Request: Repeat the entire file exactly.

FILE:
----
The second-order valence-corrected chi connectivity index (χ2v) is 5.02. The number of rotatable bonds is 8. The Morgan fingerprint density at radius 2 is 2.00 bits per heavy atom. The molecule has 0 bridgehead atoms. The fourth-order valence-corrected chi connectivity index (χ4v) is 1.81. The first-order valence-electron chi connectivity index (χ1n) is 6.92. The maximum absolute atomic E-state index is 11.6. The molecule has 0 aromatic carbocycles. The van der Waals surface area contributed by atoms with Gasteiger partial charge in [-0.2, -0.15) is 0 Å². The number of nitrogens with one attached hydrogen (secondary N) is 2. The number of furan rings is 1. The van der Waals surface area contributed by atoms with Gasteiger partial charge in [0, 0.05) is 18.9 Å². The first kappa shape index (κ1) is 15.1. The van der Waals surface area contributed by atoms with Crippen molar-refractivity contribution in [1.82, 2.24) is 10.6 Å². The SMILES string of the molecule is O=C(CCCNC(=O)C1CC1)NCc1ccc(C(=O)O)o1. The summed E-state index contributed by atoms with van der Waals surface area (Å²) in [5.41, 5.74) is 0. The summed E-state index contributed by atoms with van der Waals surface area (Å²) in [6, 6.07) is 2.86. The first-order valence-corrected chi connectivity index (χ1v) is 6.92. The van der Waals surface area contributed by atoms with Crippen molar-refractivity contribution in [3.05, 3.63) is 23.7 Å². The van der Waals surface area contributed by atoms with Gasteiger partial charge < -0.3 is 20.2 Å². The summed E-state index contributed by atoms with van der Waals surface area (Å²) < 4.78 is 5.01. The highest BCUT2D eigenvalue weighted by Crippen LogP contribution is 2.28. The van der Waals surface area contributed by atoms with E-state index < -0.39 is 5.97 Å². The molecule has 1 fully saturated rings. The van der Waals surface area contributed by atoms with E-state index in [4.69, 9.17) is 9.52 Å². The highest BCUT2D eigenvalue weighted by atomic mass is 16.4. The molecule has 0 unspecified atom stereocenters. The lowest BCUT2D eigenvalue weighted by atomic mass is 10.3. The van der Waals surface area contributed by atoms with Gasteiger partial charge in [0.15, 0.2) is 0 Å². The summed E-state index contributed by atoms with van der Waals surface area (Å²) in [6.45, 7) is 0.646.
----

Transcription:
The second-order valence-corrected chi connectivity index (χ2v) is 5.02. The number of rotatable bonds is 8. The Morgan fingerprint density at radius 2 is 2.00 bits per heavy atom. The molecule has 0 bridgehead atoms. The fourth-order valence-corrected chi connectivity index (χ4v) is 1.81. The first-order valence-electron chi connectivity index (χ1n) is 6.92. The maximum absolute atomic E-state index is 11.6. The molecule has 0 aromatic carbocycles. The van der Waals surface area contributed by atoms with Gasteiger partial charge in [-0.2, -0.15) is 0 Å². The number of nitrogens with one attached hydrogen (secondary N) is 2. The number of furan rings is 1. The van der Waals surface area contributed by atoms with Gasteiger partial charge in [0, 0.05) is 18.9 Å². The first kappa shape index (κ1) is 15.1. The van der Waals surface area contributed by atoms with Crippen molar-refractivity contribution in [1.82, 2.24) is 10.6 Å². The SMILES string of the molecule is O=C(CCCNC(=O)C1CC1)NCc1ccc(C(=O)O)o1. The summed E-state index contributed by atoms with van der Waals surface area (Å²) in [5.41, 5.74) is 0. The summed E-state index contributed by atoms with van der Waals surface area (Å²) in [6, 6.07) is 2.86. The first-order valence-corrected chi connectivity index (χ1v) is 6.92. The van der Waals surface area contributed by atoms with Crippen molar-refractivity contribution in [3.05, 3.63) is 23.7 Å². The van der Waals surface area contributed by atoms with Gasteiger partial charge < -0.3 is 20.2 Å². The summed E-state index contributed by atoms with van der Waals surface area (Å²) < 4.78 is 5.01. The highest BCUT2D eigenvalue weighted by Crippen LogP contribution is 2.28. The van der Waals surface area contributed by atoms with E-state index < -0.39 is 5.97 Å². The molecule has 1 fully saturated rings. The van der Waals surface area contributed by atoms with E-state index in [4.69, 9.17) is 9.52 Å². The highest BCUT2D eigenvalue weighted by atomic mass is 16.4. The molecule has 0 unspecified atom stereocenters. The lowest BCUT2D eigenvalue weighted by atomic mass is 10.3. The van der Waals surface area contributed by atoms with Gasteiger partial charge in [0.15, 0.2) is 0 Å². The summed E-state index contributed by atoms with van der Waals surface area (Å²) in [6.45, 7) is 0.646.